I wanted to tell you about Laura because, amid the craziness of life, we don’t always recognize in the moment who has been formative for us in our faith (or in any other way, for that matter). In the moment, I had no idea that Laura had the kind of influence on me that she obviously had. And I certainly had no idea as I was getting to know Laura that God was using her to reveal God’s love for me in Jesus Christ. I had no idea how God was working through her to teach me something about the healing that comes from confessing sin and hearing words of forgiveness that unleash us, springing us back to life. I had no idea how kneeling next to Laura at the Lord’s table, receiving bread and wine with her, would teach me the truth about what Luther says when he writes, Where there is forgiveness of sin, there is life and salvation. I had no idea at the time how praying next to Laura would pique my interest in love and care for neighbors I would never meet and whose language I do not speak, yet whose flourishing I care deeply about. I had no idea how conversation with Laura would broaden my imagination for the ways that God’s love, grace, and mercy are on the loose in the world. I had no idea; God, however, does.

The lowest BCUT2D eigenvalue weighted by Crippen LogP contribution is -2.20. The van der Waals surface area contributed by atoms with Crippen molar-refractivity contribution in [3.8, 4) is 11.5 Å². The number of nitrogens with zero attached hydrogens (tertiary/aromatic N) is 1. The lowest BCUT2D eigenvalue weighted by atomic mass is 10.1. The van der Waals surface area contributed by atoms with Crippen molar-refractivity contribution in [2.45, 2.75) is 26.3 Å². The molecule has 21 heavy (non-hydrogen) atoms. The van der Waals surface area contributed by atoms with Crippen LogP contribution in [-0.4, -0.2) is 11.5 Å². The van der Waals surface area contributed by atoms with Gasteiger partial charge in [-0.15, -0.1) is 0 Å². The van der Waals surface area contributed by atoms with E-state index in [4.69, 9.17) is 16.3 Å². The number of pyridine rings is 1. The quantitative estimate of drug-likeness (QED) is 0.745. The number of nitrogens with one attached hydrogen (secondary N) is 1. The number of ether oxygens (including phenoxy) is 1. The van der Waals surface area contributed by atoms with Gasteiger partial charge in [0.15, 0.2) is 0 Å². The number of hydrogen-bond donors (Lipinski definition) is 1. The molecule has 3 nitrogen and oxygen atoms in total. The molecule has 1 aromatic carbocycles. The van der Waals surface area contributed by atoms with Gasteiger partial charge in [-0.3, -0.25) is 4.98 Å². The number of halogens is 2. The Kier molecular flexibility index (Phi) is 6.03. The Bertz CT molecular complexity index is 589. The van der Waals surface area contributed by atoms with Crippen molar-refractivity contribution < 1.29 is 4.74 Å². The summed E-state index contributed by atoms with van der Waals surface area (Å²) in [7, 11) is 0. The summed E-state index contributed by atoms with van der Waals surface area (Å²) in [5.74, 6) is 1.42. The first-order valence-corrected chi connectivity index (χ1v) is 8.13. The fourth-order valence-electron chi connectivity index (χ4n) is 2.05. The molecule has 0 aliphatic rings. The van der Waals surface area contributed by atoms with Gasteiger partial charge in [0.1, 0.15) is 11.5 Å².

You, dear brothers and sisters, are a community who has already revealed God’s love to me in ways large and small. How God will use us to reveal God’s love to one another and the world around us is yet to unfold. The good news, though, is that God’s love has ahold of us. And because of this, we have hope!

Pastor Paul Lutter